"The Invisible Collection" has a premise based on a short story, and that knowledge really helps expose the film's flaws. When the credits roll, the film will definitely be considered somewhat of a feel-good movie, and a certain sense of fun is there, but that fun is marred by pointless moments and some decent sized holes in the story.
First of all, the first ten minutes of the film could have been left on the cutting room floor. The viewer is introduced to Beto and a handful of his friends. These friends will play no role in advancing the story later on, so it's best to forget them nearly as fast as Beto does. During the Q&A session after the film's screening at the 49th Chicago International Film Festival, director Bernard Attal confirmed that none of the opening scenes are actually part of the short story. They are really just filler; the problem with that is they feel like filler.
Beto seems to have money issues as well. But his late father sold some rare pieces of art to a collector on a remote plantation several decades ago. The pieces would be worth a small fortune, so retrieving those works would be the answer to his fiscal prayers.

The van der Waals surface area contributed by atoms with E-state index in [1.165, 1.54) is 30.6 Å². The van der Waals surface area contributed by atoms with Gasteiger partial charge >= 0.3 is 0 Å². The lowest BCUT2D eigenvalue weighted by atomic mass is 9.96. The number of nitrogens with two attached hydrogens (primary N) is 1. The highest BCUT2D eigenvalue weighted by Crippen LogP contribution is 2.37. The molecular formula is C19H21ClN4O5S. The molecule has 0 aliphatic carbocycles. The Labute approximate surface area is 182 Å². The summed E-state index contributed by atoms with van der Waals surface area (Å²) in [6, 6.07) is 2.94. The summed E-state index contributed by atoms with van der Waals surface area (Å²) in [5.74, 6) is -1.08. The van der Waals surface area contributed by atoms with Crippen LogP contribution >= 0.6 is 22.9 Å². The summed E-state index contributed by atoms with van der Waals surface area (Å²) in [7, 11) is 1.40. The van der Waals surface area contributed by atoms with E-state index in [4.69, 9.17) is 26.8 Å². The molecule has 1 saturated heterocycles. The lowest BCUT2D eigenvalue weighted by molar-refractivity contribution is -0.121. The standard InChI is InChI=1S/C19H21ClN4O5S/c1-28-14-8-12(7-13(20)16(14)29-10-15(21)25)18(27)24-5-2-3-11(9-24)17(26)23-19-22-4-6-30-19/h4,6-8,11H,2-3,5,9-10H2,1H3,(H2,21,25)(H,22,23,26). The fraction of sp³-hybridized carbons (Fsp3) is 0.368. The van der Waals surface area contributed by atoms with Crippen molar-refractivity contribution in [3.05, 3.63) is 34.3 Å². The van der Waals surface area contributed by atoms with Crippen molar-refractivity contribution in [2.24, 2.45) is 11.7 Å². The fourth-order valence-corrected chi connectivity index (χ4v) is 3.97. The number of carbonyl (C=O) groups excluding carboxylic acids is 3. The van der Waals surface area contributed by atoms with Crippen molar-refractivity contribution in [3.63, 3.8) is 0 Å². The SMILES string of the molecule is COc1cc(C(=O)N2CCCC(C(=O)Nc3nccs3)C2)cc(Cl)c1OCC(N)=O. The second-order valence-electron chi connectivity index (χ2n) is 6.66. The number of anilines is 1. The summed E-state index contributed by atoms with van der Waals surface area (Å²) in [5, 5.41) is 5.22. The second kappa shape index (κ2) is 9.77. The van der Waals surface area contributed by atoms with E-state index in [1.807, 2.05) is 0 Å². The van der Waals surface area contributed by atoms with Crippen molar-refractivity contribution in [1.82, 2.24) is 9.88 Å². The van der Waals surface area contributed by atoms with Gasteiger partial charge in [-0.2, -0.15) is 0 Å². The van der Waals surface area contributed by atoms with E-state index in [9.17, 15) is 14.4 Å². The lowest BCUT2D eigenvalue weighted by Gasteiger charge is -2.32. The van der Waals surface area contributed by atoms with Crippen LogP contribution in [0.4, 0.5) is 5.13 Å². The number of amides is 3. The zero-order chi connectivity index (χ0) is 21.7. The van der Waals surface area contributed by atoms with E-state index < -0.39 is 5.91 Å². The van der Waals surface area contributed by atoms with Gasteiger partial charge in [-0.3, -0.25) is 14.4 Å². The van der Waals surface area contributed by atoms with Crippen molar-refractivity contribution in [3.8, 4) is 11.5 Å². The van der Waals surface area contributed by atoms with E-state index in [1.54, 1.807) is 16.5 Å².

The problem with depicting Beto's money issues is the fact that they seem to be forgotten once he sets out to find the artwork. He's buying a local boy lunch. He pays off a local radio DJ for information. He uses a taxi for all of his transportation(which must be expensive, considering the taxi always seems to wait for him again at his destination).
Just as easily developed and forgotten is the chemistry between Beto and the plantation owner's daughter. Of course she's feisty and doesn't want Beto around her father, but it's quite obvious that the two will be making out at some point during the film. What isn't so obvious is how fast that dynamic is tossed to the wind. The woman goes from pointing a gun at Beto's face to kissing him to being virtually nonexistent all within about a half-hour of screen time.
The incomplete love interest setup is just one of the questions "The Invisible Collection" leaves behind at its conclusion. The story does take an interesting twist(and is obviously the meat of the short story that the film is adapted from), but without a little more context, it literally makes no sense. It's like the 800-pound elephant in the room is never addressed. Even worse? It's not even mentioned. And everyone goes their separate ways. This reviewer doesn't care if all the characters can ride off into the sunset with smiles on their faces. He still has to walk out of the theater into the cold night air, knowing that those unanswered questions will be itching for some time in the back of his mind.
"The Invisible Collection" screens again today at 6:15pm and one final time on Tuesday, October 22 at 3:30pm as part of the 49th Chicago International Film Festival.